Bruce Conner: Luke
You get beautiful blurred images, motion streaks, bare-chested male “zombies” shoveling dirt, moody music, behind-the-scenes views of a movie scene; nearly Muybridge-ian, almost dancelike motion-analysis of lumbering extras, key grips, gaffers, best boys, and script girls in jagged slow-motion; punctuating shots of empty canvas chairs and big reflectors; all in chalky and/or glowing colors, plusPaul Newman. In 22 minutes flat. Who could ask for anything more?
Although the projected film as gallery art has not yet outworn its welcome, I hate coming in in the middle of a film, which usually happens. A film, a movie, a DVD, a video is not a painting. Why is it so difficult to get rid of the linear? Beginnings and endings? We prefer loops.
Nevertheless, Bruce Conner’s Luke at Barbara Gladstone (515 West 24th St., to Jan. 29) goes far to justify that trendy mode of presentation.
Also featured are two rooms of Connor’s 1978 San Francisco punk-scene photographs. I like individual shots (the messier and the more rambunctious the better), but I see them all together as a film, each photograph a single frame, passing by in the blink of an eye. Like Punk itself.
Unless you are a diehard black-and-white photo fan, Luke is the main draw.
Because he was a buddy of the young actor/photographer Dennis Hopper, Conner was able to film one day of a shoot during the making of Stuart Rosenberg’s 1967 Cool Hand Luke, using his wee 8mm camera. Conner recently told poet/critic John Yau in theBrooklyn Railthat since he limited himself to one reel and did all the editing in the camera, his entire production cost was three dollars.
The first time around, Conner showed his footage five frames per second rather than the standard 24, thus stretching the two-and-a-half minute filmed running time to 15 minutes of projection time. Two years ago — at the request of composer Patrick Gleeson, who wanted to add music — the 16mm version was transferred to DVD at three frames per minute, yielding the current 22-minute length.
Conner was born in 1933, and Luke in its present form is one of those career-confirming mature works of art. And although we may yearn to see some of the artist’s moldering assemblage sculptures — using nylon stockings among other things — Luke in the meantime will send you running to your local video store’s avant-garde section to catch up on this West Coast artist’s masterful found-footage films.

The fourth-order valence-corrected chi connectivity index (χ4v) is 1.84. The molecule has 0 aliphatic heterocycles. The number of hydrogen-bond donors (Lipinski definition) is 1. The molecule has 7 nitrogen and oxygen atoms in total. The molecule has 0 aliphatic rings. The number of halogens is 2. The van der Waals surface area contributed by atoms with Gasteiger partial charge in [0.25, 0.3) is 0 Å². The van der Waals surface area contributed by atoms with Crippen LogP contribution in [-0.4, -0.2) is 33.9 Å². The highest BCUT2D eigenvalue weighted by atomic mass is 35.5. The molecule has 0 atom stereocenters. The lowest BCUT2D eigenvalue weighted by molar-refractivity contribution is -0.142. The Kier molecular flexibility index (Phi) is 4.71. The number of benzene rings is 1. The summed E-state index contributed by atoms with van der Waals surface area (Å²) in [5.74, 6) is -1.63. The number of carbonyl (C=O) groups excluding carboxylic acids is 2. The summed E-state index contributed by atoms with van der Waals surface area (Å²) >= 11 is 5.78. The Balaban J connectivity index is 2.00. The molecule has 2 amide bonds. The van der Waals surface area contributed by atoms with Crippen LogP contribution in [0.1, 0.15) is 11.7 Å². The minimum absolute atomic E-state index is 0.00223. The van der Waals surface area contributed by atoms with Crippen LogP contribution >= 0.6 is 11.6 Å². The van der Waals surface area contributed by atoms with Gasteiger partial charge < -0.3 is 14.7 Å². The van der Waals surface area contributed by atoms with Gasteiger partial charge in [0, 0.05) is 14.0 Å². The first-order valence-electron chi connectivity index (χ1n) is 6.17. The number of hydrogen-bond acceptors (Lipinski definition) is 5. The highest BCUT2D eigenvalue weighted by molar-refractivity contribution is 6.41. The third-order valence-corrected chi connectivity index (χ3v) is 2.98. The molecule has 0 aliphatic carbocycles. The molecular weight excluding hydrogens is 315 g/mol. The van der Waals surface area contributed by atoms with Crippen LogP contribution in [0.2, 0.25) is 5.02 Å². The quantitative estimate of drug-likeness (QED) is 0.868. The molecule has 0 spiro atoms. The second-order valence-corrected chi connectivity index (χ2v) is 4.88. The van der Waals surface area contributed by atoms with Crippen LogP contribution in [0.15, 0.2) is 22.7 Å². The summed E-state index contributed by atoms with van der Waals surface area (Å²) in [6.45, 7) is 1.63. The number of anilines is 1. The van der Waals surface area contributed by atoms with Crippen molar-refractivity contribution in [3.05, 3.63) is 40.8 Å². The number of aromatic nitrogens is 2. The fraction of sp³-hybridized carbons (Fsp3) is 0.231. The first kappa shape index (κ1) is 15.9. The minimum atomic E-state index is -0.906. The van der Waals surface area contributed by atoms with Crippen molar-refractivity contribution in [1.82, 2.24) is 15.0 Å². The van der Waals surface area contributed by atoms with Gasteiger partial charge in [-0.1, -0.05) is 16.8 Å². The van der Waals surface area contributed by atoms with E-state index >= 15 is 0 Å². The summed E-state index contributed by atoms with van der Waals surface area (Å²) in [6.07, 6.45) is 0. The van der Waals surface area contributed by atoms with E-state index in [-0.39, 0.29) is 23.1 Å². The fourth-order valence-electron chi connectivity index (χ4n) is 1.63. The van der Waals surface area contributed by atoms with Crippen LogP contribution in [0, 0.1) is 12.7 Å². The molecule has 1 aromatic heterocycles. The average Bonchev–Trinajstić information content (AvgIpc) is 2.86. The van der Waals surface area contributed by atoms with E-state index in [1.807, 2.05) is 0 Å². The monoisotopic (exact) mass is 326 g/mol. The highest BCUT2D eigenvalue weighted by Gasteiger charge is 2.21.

I rented one compilation (Bruce Conner Films II, Facets Video) that has, in this order:
Ten Second Film (1965). Spliced leader adding up to 10 breakneck seconds of film leader. START, the one-armed clock. Numbers. This is not only the best 10-second film ever made, it is also one of the best found-footage films. It’s abstract without being nonrepresentational.
Permian Strata (1969). A collage of found scenes from a silent Biblical epic to the tune of Bob Dylan’s Everybody Must Get Stoned, featuring the hero being stoned and thenSaul (soon to be St. Paul) being struck down by God.
Mongoloid (1977). With a charming soundtrack of the offensive ditty “Mongoloid was a mongoloid and it determined what he could be.” Footage of science demonstrations, animated diagrams, and (!) a man pulling a bus with his teeth, but also a similar “square” being transported in a giant suitcase.
America is Waiting (1981). People entering bomb shelters, advertising for a toy gun, an Arid Roll-on clip, Mount Rushmore, and at least two superimposed full-screen titles: “What Can Be Done About Larry’s Personal Problems” and “No Will Whatsoever.” And, oh yes, appliances rolling past the silhouette of a jazz band; all to tick-tock music by David Byrne and Brian Eno.
A Movie (1958). Although it started as a sculpture component, this is the Conner movie masterpiece. At the beginning is THE END; the title A MOVIE is interposed throughout. Conner THE END sandwiches atom-bomb explosions, A MOVIE bridge collapse, Teddy Roosevelt BY and, during footage BRUCE CONNER of cowboys chasing Indians, suddenly there is an elephant.